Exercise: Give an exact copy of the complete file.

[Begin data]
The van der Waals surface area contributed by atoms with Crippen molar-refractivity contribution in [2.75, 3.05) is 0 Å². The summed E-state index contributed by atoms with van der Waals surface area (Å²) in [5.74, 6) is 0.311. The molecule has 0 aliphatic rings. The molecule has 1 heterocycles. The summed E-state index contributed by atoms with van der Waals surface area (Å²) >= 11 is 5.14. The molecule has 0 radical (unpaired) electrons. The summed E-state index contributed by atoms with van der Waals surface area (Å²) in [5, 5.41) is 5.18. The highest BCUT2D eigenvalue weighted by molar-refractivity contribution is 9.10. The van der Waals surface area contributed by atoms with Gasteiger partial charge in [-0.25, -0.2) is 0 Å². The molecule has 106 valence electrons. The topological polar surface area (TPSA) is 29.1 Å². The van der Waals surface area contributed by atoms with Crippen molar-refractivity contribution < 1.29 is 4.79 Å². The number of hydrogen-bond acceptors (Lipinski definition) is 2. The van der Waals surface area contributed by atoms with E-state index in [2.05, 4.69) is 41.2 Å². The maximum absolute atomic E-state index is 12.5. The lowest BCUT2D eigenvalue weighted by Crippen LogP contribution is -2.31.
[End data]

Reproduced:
The van der Waals surface area contributed by atoms with Crippen molar-refractivity contribution in [2.75, 3.05) is 0 Å². The summed E-state index contributed by atoms with van der Waals surface area (Å²) in [5.74, 6) is 0.311. The molecule has 0 aliphatic rings. The molecule has 1 heterocycles. The summed E-state index contributed by atoms with van der Waals surface area (Å²) >= 11 is 5.14. The molecule has 0 radical (unpaired) electrons. The summed E-state index contributed by atoms with van der Waals surface area (Å²) in [5, 5.41) is 5.18. The highest BCUT2D eigenvalue weighted by molar-refractivity contribution is 9.10. The van der Waals surface area contributed by atoms with Gasteiger partial charge in [-0.25, -0.2) is 0 Å². The molecule has 106 valence electrons. The topological polar surface area (TPSA) is 29.1 Å². The van der Waals surface area contributed by atoms with Crippen molar-refractivity contribution < 1.29 is 4.79 Å². The number of hydrogen-bond acceptors (Lipinski definition) is 2. The van der Waals surface area contributed by atoms with E-state index in [2.05, 4.69) is 41.2 Å². The maximum absolute atomic E-state index is 12.5. The lowest BCUT2D eigenvalue weighted by Crippen LogP contribution is -2.31.